3 November 1999


by Kate Melville

Researchers at the University of Miami are conducting a study that measures the biological responses of children while playing video games.

The impact of video games on children is something that many parents (and politicians) seem to worry about. So far most emphasis has been on the potential psychological effects of playing hours of video games, but what are the physiological impacts? Quite simply do video games lead to higher stress levels and other health risks in young people?

"We've already seen an inverse relationship between the amount of time spent watching TV and the obesity levels in kids," said Arlette Perry, who is leading the study. "We want to see if video games are as bad as TV in terms of decreasing metabolic rates."

Perry's study involves 20 boys ages 7 to 9 who are closely monitored while they play video games. Researchers selected boys only to eliminate gender variables in physiology. Instruments monitor the children's heart rate, respiration and blood pressure (as well as how many calories are being burned and other factors that may change when children are stimulated by the games).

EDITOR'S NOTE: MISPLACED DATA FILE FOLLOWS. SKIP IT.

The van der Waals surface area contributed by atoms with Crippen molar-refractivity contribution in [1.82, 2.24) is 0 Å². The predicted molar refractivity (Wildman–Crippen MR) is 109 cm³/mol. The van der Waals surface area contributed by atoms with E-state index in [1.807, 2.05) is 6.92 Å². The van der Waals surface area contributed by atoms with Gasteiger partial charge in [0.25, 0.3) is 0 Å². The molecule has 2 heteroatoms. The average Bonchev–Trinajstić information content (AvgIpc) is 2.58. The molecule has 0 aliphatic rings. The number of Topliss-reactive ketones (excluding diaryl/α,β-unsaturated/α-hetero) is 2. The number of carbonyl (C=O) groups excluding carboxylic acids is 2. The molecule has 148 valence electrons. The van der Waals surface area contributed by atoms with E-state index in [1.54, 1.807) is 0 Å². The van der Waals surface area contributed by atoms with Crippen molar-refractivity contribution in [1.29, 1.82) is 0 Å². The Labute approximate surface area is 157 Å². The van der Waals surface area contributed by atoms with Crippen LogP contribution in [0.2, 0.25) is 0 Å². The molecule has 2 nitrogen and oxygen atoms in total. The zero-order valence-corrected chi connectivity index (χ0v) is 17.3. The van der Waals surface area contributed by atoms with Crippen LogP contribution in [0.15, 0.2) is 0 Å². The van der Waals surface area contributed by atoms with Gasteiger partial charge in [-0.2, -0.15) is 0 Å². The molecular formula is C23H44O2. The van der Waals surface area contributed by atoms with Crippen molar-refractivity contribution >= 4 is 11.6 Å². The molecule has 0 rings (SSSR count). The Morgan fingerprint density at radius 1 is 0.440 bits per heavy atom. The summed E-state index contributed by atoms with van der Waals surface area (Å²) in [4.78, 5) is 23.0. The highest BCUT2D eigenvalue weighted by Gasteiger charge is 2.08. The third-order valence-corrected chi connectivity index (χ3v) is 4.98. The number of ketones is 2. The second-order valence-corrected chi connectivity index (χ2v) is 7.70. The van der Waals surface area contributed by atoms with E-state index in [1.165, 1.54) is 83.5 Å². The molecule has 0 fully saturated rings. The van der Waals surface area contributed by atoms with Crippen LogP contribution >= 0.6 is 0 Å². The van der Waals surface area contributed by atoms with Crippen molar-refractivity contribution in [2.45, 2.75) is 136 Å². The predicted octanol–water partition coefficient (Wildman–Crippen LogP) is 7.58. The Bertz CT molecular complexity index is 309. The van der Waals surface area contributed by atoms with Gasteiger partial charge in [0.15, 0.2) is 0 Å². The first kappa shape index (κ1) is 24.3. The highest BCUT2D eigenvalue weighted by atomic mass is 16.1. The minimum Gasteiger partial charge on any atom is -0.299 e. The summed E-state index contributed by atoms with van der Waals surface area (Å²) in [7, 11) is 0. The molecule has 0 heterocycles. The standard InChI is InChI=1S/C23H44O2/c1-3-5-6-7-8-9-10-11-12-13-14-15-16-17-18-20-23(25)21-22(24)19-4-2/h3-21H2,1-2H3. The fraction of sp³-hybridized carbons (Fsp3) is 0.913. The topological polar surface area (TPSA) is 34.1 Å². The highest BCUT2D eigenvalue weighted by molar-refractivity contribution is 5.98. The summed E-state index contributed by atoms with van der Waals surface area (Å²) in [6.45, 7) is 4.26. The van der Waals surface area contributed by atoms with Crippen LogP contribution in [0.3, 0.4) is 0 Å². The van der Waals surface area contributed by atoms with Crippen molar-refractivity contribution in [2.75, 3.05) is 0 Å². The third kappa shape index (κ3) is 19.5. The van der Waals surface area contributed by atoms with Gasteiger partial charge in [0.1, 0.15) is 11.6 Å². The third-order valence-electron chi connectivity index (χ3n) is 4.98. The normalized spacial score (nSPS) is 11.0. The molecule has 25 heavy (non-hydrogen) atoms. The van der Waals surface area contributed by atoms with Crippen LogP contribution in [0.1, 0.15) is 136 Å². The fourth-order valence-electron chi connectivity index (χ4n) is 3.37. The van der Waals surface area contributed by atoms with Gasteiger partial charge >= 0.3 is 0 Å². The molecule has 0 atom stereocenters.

Preliminary results indicate a significant difference between children watching playing video games and watching television. Perry has observed that while playing video games, children's glucose and stress levels as well as their metabolic rate increase.

Perhaps the final results will show that video games are actually more beneficial than TV and e can just see new age weight loss salons where dieters shed kilos while working out on the latest Sega or Nintendo 'exercise console'.